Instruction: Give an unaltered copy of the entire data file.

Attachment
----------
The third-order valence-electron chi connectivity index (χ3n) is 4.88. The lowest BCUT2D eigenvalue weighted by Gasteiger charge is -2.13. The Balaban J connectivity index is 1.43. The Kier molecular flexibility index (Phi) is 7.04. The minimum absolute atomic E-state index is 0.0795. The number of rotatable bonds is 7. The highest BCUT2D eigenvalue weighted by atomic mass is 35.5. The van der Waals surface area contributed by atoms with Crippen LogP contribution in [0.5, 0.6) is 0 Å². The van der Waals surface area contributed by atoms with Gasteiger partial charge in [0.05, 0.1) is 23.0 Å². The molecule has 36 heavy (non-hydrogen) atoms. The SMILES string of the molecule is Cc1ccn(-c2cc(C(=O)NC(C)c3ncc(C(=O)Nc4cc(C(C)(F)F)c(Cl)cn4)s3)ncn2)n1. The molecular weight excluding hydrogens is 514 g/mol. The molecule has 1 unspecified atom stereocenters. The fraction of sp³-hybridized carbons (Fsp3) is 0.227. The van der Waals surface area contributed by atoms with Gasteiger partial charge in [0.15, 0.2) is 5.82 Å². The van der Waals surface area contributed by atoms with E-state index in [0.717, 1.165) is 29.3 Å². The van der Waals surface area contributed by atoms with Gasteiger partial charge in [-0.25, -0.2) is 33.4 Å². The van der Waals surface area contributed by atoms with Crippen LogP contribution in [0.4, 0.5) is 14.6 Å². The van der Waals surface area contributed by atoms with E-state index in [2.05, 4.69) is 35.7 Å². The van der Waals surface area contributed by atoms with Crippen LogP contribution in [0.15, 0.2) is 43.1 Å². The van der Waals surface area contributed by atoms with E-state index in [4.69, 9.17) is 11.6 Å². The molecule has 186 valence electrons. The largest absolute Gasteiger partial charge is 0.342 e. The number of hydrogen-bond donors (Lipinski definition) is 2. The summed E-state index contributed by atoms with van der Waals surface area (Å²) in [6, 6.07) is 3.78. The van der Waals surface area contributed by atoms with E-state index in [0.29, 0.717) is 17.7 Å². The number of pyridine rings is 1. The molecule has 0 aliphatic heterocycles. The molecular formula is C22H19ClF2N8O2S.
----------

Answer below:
The third-order valence-electron chi connectivity index (χ3n) is 4.88. The lowest BCUT2D eigenvalue weighted by Gasteiger charge is -2.13. The Balaban J connectivity index is 1.43. The Kier molecular flexibility index (Phi) is 7.04. The minimum absolute atomic E-state index is 0.0795. The number of rotatable bonds is 7. The highest BCUT2D eigenvalue weighted by atomic mass is 35.5. The van der Waals surface area contributed by atoms with Crippen LogP contribution in [0.5, 0.6) is 0 Å². The van der Waals surface area contributed by atoms with Gasteiger partial charge in [0.05, 0.1) is 23.0 Å². The molecule has 36 heavy (non-hydrogen) atoms. The SMILES string of the molecule is Cc1ccn(-c2cc(C(=O)NC(C)c3ncc(C(=O)Nc4cc(C(C)(F)F)c(Cl)cn4)s3)ncn2)n1. The molecular weight excluding hydrogens is 514 g/mol. The molecule has 1 unspecified atom stereocenters. The fraction of sp³-hybridized carbons (Fsp3) is 0.227. The van der Waals surface area contributed by atoms with Gasteiger partial charge in [0.15, 0.2) is 5.82 Å². The van der Waals surface area contributed by atoms with E-state index in [0.717, 1.165) is 29.3 Å². The van der Waals surface area contributed by atoms with Gasteiger partial charge in [-0.25, -0.2) is 33.4 Å². The van der Waals surface area contributed by atoms with Crippen LogP contribution in [0.4, 0.5) is 14.6 Å². The van der Waals surface area contributed by atoms with E-state index in [2.05, 4.69) is 35.7 Å². The van der Waals surface area contributed by atoms with Crippen LogP contribution in [0.15, 0.2) is 43.1 Å². The van der Waals surface area contributed by atoms with E-state index in [4.69, 9.17) is 11.6 Å². The molecule has 186 valence electrons. The largest absolute Gasteiger partial charge is 0.342 e. The number of hydrogen-bond donors (Lipinski definition) is 2. The summed E-state index contributed by atoms with van der Waals surface area (Å²) in [6, 6.07) is 3.78. The van der Waals surface area contributed by atoms with E-state index in [0.29, 0.717) is 17.7 Å². The number of pyridine rings is 1. The molecule has 0 aliphatic heterocycles. The molecular formula is C22H19ClF2N8O2S.